Older people - a burden?
Armed police - necessary?
Cookery flops - your worst
Here's our child development calendar - designed to remind you about your grandchild's developmental steps and when they're supposed to happen. It's surprising how just a few years on, you can forget what goes on between birth and five years.
You probably remember some of it but not all - and even when you think you’ve got the thing covered, you can still be caught unawares by a stray smile: joy at seeing you or imminent bowel movement?
Our developmental calendar will give you a hand with keeping up and give you insight into their innermost thoughts, and answer some of those perplexing questions, like: "Does my grandson recognise me?" and "Why does my granddaughter think there are monsters under the bed?"
Your grandchild at six weeks | Your grandchild at three months | Your grandchild at six months | Your grandchild at nine months | Your grandchild at one year | Your grandchild at 18 months | Your grandchild at two years | Your grandchild at two and a half years | Your grandchild at three years | Your grandchild at four years | Your grandchild at five years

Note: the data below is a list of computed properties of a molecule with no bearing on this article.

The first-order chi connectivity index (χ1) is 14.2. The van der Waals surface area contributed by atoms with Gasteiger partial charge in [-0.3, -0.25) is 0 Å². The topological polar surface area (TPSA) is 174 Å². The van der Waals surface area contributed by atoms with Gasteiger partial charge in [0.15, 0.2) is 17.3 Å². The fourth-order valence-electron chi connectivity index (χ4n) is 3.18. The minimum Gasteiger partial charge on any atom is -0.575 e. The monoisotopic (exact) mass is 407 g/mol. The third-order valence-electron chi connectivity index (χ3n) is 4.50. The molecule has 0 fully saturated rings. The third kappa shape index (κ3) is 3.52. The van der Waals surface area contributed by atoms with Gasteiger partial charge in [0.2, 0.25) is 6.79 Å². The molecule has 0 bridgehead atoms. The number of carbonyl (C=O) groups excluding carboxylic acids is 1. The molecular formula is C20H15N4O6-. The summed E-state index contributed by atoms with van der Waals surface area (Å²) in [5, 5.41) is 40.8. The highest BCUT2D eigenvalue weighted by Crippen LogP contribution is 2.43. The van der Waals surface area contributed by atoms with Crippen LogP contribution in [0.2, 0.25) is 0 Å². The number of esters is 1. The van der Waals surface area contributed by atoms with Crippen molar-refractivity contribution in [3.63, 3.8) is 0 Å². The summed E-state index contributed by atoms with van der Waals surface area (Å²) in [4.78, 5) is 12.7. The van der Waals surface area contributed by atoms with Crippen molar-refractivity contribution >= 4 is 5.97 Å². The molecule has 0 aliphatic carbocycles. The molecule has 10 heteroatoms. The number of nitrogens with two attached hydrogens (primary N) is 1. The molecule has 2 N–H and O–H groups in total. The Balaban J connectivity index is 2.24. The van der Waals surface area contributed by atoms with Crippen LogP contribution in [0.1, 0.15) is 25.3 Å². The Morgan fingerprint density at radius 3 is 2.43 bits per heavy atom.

Development isn’t an exact science, and will vary widely from child to child. It’s not unheard of for children to develop late in isolated areas, such as walking and talking; and much of the variation between how early different children get to different milestones is due to genetics – so try and keep your inner competitive granny under wraps.
Some babies will be slower to develop in certain areas because they were born prematurely or because they are twins or triplets.
A small percentage of babies and children do develop later in ways that may need help from an expert. A doctor should help with any questions you might have in this area; they're trained to take any parent or carer’s concerns about their child seriously. No health professional should ever trivialise your concerns about a child.
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